The class of Ray Clemence as a man is highlighted after he received one of the worst bits of news in his career.
Former England boss Ron Greenwood used to rotate Clemence and Peter Shilton as first choice goalkeepers for the best part of ten years up until the 1982 World Cup.
Clemence won everything with Liverpool, Shilton was magnificent for Brian Clough’s all conquering Nottingham Forest. They were arguably the best two keepers in the world.
Greenwood had to decide on a No1 for the tournament, called them both in and broke the news on the eve of the tournament that Shilton would be in goal.
Incredibly, the two keepers were great friends to such an extent that they used to room together on international duty, go out drinking after games and yet Clemence never held it against his great rival.
“We went back to the room and not once was there every any bitterness,” said Shilton. “That was the measure of the man.”
They even recorded a record together, entitled Side By Side.
“Let’s put it this way, it didn’t reach the top of the charts.” said Shilton.
Despite the focus on that rivalry, no-one will ever forget just how good Clemence was in his own right.
One of the all time great goalkeepers, a legendary figure at Liverpool, highly regarded after a career renaissance at Tottenham and one of England’s very best.
But Clemence was also regarded as a great coach, was supportive to former England keepers when he joined the coaching staff – helping Paul Robinson through a dark time – and was a thoroughly nice man.
Clemence was also a fighter, he overcame cancer twice and was still sending out text messages while in hospital right until the very end.
When last month there was an appeal for people to send messages of support because word got out that he was struggling again, Clemence was overwhelmed by the affection and respect that he was held in.
Current Liverpool keeper Alisson Becker put up a goodwill message on Twitter and it clearly touched Clemence who thanked him warmly from a fellow member of the “goalkeeper’s union.”
When you are as good as Clemence, then you are never forgotten. Clemence won five titles, three European Cups, two UEFA Cups, an FA Cup and a League Cup at Liverpool.
He was always calm, reassuring for his defenders and was supremely agile and had remarkable reflexes.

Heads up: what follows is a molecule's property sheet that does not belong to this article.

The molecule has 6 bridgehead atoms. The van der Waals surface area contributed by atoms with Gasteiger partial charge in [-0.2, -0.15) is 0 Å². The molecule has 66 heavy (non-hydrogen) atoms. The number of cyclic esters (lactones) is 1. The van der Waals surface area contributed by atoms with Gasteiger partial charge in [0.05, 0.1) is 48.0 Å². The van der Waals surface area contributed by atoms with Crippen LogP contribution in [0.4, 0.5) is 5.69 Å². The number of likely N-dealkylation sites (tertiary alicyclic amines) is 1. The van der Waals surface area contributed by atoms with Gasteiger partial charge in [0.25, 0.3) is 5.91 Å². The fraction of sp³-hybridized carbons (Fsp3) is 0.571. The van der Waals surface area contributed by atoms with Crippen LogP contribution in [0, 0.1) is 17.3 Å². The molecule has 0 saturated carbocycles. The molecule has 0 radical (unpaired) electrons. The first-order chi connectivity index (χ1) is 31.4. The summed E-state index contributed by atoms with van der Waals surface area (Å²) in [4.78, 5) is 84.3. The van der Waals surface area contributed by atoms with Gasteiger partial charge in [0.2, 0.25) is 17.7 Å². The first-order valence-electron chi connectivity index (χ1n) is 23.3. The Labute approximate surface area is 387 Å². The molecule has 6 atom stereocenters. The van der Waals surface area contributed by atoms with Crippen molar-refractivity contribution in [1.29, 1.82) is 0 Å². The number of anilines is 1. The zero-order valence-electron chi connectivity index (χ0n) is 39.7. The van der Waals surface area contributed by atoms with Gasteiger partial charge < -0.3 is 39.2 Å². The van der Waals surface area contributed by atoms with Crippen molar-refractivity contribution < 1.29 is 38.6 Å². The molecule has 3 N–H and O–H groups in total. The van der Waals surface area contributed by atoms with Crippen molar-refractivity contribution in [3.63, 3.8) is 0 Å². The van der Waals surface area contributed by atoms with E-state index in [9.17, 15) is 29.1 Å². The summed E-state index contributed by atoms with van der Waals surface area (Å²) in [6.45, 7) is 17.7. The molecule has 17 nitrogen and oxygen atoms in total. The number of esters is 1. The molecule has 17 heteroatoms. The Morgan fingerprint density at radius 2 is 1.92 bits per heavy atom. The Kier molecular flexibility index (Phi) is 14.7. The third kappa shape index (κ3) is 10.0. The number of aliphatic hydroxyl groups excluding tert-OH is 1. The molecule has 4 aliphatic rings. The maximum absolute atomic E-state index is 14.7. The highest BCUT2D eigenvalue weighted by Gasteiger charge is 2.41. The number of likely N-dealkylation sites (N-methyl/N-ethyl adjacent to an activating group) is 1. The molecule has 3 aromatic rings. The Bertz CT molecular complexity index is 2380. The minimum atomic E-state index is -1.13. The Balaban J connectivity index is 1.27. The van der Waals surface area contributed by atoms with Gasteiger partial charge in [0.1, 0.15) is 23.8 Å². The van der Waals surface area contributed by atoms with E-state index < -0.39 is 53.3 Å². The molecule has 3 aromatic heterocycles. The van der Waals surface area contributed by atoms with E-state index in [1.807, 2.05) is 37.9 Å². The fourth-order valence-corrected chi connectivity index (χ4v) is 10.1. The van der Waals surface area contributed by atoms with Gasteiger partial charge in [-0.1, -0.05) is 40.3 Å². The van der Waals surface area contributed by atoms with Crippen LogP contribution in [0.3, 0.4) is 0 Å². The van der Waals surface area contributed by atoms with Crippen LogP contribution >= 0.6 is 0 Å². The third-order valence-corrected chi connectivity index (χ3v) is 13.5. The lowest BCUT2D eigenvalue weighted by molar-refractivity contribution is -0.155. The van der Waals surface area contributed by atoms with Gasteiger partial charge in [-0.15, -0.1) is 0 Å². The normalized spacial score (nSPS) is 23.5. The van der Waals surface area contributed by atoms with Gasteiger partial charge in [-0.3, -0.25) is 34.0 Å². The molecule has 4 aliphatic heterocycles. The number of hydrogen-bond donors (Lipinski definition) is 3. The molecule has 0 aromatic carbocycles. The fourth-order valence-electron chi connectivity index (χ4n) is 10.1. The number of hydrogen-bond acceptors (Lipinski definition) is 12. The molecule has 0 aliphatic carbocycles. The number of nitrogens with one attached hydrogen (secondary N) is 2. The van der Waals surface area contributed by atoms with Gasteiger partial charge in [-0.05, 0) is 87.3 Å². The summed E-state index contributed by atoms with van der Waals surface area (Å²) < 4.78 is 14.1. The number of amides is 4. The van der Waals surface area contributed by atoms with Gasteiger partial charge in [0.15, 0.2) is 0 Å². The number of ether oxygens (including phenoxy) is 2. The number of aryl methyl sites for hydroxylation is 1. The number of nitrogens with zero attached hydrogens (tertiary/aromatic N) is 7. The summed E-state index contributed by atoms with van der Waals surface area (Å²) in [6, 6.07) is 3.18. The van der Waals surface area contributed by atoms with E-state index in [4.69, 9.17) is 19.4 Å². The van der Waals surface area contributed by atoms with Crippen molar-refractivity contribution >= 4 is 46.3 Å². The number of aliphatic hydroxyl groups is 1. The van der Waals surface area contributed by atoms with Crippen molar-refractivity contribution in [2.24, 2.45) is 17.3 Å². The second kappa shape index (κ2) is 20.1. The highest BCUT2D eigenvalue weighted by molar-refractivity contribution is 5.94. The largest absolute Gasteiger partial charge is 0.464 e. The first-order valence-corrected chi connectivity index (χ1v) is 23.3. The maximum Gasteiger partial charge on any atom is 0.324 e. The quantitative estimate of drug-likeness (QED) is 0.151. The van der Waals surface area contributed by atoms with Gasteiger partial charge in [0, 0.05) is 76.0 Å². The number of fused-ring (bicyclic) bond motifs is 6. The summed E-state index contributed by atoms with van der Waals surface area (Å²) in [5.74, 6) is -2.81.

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Back in the 1978/9 title winning season, Clemence conceded just 16 goals back in the days when there were 42 games in a season.
It remains a club record. Just to offer some context, the fewest in the Premier League era was 15 by Chelsea in the 2004/5 season but they played just 38 games.
Liverpool regard him as an all-time great, a mural was painted in his honour on the side of a house in Wylva Road near Anfield.
It was unveiled in September with Clemence’s trademark green Umbro jersey, beaming smile and a wonderful tribute from Bill Shankly.
Shankly’s tribute was from his time as manager and reads: “Ray has everything. He’s quick, he doesn’t want to be beaten. He’s just a great goalkeeper.”
The great thing about Clemence was his path into the game.
He was born in Skegness, worked as a deck chair attendant, used to practice on the beach, started at Scunthorpe and Liverpool signed him for just £18,000 in 1967.
He worked his way up to become European champion.
Clemence always stayed grounded from those humble beginnings.
He was one of English football’s all time greats and yet always remained a true gentleman who was devoted to his wife Veronica, his daughters Sarah and Julie, and his son Stephen.
Stephen played for Spurs and Leicester and Clemence said his appearance for England schoolboys at Wembley was “one of the proudest days of my life.”
A lovely man which is why his death was met with so many tributes, such an outpouring of love for a goalkeeper who will go down in football folklore.